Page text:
• Logistics Company
  • Communications company
  • Security Platoon
  • Mining Group
  • Engineering Platoon
  • 3rd Medical Platoon

As of 2012, the spetsnaz brigades were reported to have around 1,600 soldiers at full strength.[16] The exact size of special forces units is classified; it is not known how large the 3rd brigade is.[13]

Unit citations[edit]

Ribbon Award Year Location
Order of Suvorov 1945 Germany
Order of Red Banner 1944 Poland
Order of St. George 2010 Russia


  1. ^ https://www.bbc.com/russian/news-63134219
  2. ^ Michael Holm, 3rd Guards Special Forces Brigade GRU, accessed 2013.
  3. ^ Carey Schofield, The Russian Elite: Inside Spetsnaz and the Airborne Forces. Greenhill Books, 1993.
  4. ^ "U.S. and Russian Embassies Honor 201st Motorized Rifle Division". DVIDS. Retrieved 2023-11-09.
  5. ^ "Russian artillerists shelled Russian reconnaissance group to conceal their participation in combat operations in east of Ukraine". Ukrainian Ministry of Defence. Retrieved May 20, 2015.
  6. ^ "Captured Russian Soldier 'Admits' on Video to Spying in Eastern Ukraine". The Moscow Times. May 18, 2015. Retrieved May 18, 2015.
  7. ^ "Captured Russian soldiers to be prosecuted for terrorism". unian.info. 18 May 2015. Retrieved 18 May 2015.
  8. ^ "В Тольятти прошла стихийная акция протеста у военной базы". BBC. 18 May 2015. Retrieved May 18, 2015.
  9. ^ "LPR soldiers were captured by Georgian special forces – DPR Defense Ministry spokesman". TASS. 20 May 2015. Retrieved 21 May 2015.
  10. ^ "Затримані росіяни визнали, що вони є кадровими військовими Росії – ОБСЄ". Radio Free Europe/Radio Liberty. Radio Svoboda. 21 May 2015. Retrieved May 21, 2015.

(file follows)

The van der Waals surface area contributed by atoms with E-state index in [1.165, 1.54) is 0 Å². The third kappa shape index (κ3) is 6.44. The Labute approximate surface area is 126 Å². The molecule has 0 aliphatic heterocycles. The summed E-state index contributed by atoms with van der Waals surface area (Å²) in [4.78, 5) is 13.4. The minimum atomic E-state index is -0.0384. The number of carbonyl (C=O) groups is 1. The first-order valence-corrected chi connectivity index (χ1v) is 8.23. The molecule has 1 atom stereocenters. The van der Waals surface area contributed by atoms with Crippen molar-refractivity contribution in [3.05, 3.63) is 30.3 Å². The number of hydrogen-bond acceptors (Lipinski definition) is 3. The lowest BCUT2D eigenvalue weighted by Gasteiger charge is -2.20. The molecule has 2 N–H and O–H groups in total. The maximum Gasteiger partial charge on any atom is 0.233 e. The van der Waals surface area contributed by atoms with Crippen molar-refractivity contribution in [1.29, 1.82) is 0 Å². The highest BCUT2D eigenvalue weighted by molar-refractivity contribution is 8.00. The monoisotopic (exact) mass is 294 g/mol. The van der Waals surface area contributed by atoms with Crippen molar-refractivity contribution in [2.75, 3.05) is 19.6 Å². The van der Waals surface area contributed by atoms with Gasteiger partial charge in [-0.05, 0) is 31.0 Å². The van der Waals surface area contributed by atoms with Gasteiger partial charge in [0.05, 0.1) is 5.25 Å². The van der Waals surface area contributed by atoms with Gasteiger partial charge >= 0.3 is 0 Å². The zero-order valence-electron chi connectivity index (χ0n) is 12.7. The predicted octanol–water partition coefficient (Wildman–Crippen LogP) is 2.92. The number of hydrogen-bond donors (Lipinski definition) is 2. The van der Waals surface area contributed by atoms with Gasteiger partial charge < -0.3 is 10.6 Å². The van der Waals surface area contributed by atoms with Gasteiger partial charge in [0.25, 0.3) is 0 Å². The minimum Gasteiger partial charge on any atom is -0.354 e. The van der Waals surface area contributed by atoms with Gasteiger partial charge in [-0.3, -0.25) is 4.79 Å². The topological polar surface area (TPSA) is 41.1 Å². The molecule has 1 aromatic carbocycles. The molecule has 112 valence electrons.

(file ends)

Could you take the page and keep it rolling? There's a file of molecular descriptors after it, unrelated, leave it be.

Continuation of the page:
11. ^ Kramer, Andrew E. (2016-05-25). "Ukrainian Pilot, Nadiya Savchenko, Is Exchanged for 2 Russian Prisoners". The New York Times. ISSN 0362-4331. Retrieved 2017-02-11.
  12. ^ Barabanov, Ilia; Ivshina, Olga (2022-10-04). "Кинули в мясорубку". Элитная бригада ГРУ понесла серьезные потери при отступлении из Лимана ["Tossed in the meat grinder": Elite GRU brigade suffered serious losses in the retreat from Lyman]. BBC News Русская служба (in Russian). Retrieved 2022-10-05.
  13. ^ a b "Elite Russian Intelligence Unit Suffers Major Losses in Ukraine – BBC". The Moscow Times. October 5, 2022.
  14. ^ "Что мы знаем о потерях России в ходе контрнаступления Украины?". BBC News Русская Служба.
  15. ^ Atlamazoglou, Stavros. "As Ukrainian forces recaptured key town, elite Russian unit appears to have gone through 'the meat grinder'". Business Insider. Retrieved 2022-12-28.
  16. ^ "Special Operations: Russia Rebuilds Its Commando Force". Strategypage.com. 2012-06-06. Retrieved 2022-03-16.

External links[edit]

Media related to 3rd Separate Guards Special Purpose Brigade at Wikimedia Commons